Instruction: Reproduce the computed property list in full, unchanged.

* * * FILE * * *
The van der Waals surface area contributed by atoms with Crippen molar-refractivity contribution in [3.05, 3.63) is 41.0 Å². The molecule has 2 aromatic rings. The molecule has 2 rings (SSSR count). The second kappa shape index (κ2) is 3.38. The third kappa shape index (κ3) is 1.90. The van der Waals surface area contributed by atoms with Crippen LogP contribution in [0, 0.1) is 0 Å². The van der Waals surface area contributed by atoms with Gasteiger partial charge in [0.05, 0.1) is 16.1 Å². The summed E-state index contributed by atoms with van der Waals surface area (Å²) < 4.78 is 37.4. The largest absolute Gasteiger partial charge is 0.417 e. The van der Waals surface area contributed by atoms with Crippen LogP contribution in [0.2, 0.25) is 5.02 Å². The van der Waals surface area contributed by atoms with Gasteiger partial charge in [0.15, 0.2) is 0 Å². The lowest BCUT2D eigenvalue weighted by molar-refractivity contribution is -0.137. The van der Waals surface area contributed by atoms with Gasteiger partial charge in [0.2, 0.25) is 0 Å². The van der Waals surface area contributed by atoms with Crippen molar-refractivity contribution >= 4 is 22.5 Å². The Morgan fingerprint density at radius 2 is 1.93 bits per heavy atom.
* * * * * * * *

The van der Waals surface area contributed by atoms with Crippen molar-refractivity contribution in [3.05, 3.63) is 41.0 Å². The molecule has 2 aromatic rings. The molecule has 2 rings (SSSR count). The second kappa shape index (κ2) is 3.38. The third kappa shape index (κ3) is 1.90. The van der Waals surface area contributed by atoms with Crippen LogP contribution in [0, 0.1) is 0 Å². The van der Waals surface area contributed by atoms with Gasteiger partial charge in [0.05, 0.1) is 16.1 Å². The summed E-state index contributed by atoms with van der Waals surface area (Å²) < 4.78 is 37.4. The largest absolute Gasteiger partial charge is 0.417 e. The van der Waals surface area contributed by atoms with Crippen LogP contribution in [0.2, 0.25) is 5.02 Å². The van der Waals surface area contributed by atoms with Gasteiger partial charge in [0.15, 0.2) is 0 Å². The lowest BCUT2D eigenvalue weighted by molar-refractivity contribution is -0.137. The van der Waals surface area contributed by atoms with Gasteiger partial charge in [0.2, 0.25) is 0 Å². The van der Waals surface area contributed by atoms with Crippen molar-refractivity contribution >= 4 is 22.5 Å². The Morgan fingerprint density at radius 2 is 1.93 bits per heavy atom.